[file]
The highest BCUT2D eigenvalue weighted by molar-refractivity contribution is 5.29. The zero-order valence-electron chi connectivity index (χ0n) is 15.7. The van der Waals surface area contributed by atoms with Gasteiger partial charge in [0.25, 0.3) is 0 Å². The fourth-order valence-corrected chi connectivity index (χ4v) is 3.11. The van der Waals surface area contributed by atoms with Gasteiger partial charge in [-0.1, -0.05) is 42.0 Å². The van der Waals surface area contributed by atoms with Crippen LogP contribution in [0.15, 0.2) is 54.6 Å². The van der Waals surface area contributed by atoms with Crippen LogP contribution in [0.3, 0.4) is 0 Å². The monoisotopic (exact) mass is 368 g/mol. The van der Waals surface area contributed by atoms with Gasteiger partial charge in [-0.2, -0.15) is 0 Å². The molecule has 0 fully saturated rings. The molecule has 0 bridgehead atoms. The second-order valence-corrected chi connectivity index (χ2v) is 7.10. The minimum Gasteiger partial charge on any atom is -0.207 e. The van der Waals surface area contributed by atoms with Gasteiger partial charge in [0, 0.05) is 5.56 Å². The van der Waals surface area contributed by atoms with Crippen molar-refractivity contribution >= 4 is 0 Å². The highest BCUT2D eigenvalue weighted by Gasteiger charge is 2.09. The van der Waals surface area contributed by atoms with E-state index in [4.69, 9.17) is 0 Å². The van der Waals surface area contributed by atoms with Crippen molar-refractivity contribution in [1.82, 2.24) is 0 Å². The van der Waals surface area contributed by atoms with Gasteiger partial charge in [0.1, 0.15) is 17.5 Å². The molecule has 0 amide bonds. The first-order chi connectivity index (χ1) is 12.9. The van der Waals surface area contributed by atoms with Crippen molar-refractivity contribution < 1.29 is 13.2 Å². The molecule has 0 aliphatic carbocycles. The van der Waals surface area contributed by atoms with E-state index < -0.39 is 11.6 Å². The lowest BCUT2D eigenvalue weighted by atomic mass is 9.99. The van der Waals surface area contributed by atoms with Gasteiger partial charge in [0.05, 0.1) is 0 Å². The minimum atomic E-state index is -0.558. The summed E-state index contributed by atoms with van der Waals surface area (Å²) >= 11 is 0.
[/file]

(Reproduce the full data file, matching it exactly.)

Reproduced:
The highest BCUT2D eigenvalue weighted by molar-refractivity contribution is 5.29. The zero-order valence-electron chi connectivity index (χ0n) is 15.7. The van der Waals surface area contributed by atoms with Gasteiger partial charge in [0.25, 0.3) is 0 Å². The fourth-order valence-corrected chi connectivity index (χ4v) is 3.11. The van der Waals surface area contributed by atoms with Gasteiger partial charge in [-0.1, -0.05) is 42.0 Å². The van der Waals surface area contributed by atoms with Crippen LogP contribution in [0.15, 0.2) is 54.6 Å². The van der Waals surface area contributed by atoms with Crippen LogP contribution in [0.3, 0.4) is 0 Å². The monoisotopic (exact) mass is 368 g/mol. The van der Waals surface area contributed by atoms with Gasteiger partial charge in [-0.2, -0.15) is 0 Å². The molecule has 0 fully saturated rings. The molecule has 0 bridgehead atoms. The second-order valence-corrected chi connectivity index (χ2v) is 7.10. The minimum Gasteiger partial charge on any atom is -0.207 e. The van der Waals surface area contributed by atoms with Gasteiger partial charge in [0, 0.05) is 5.56 Å². The van der Waals surface area contributed by atoms with Crippen molar-refractivity contribution >= 4 is 0 Å². The highest BCUT2D eigenvalue weighted by Gasteiger charge is 2.09. The van der Waals surface area contributed by atoms with E-state index in [4.69, 9.17) is 0 Å². The van der Waals surface area contributed by atoms with Crippen molar-refractivity contribution in [1.82, 2.24) is 0 Å². The van der Waals surface area contributed by atoms with Gasteiger partial charge in [0.1, 0.15) is 17.5 Å². The molecule has 0 amide bonds. The first-order chi connectivity index (χ1) is 12.9. The van der Waals surface area contributed by atoms with Crippen molar-refractivity contribution < 1.29 is 13.2 Å². The molecule has 0 aliphatic carbocycles. The van der Waals surface area contributed by atoms with E-state index < -0.39 is 11.6 Å². The lowest BCUT2D eigenvalue weighted by atomic mass is 9.99. The van der Waals surface area contributed by atoms with Gasteiger partial charge in [0.05, 0.1) is 0 Å². The minimum atomic E-state index is -0.558. The summed E-state index contributed by atoms with van der Waals surface area (Å²) >= 11 is 0.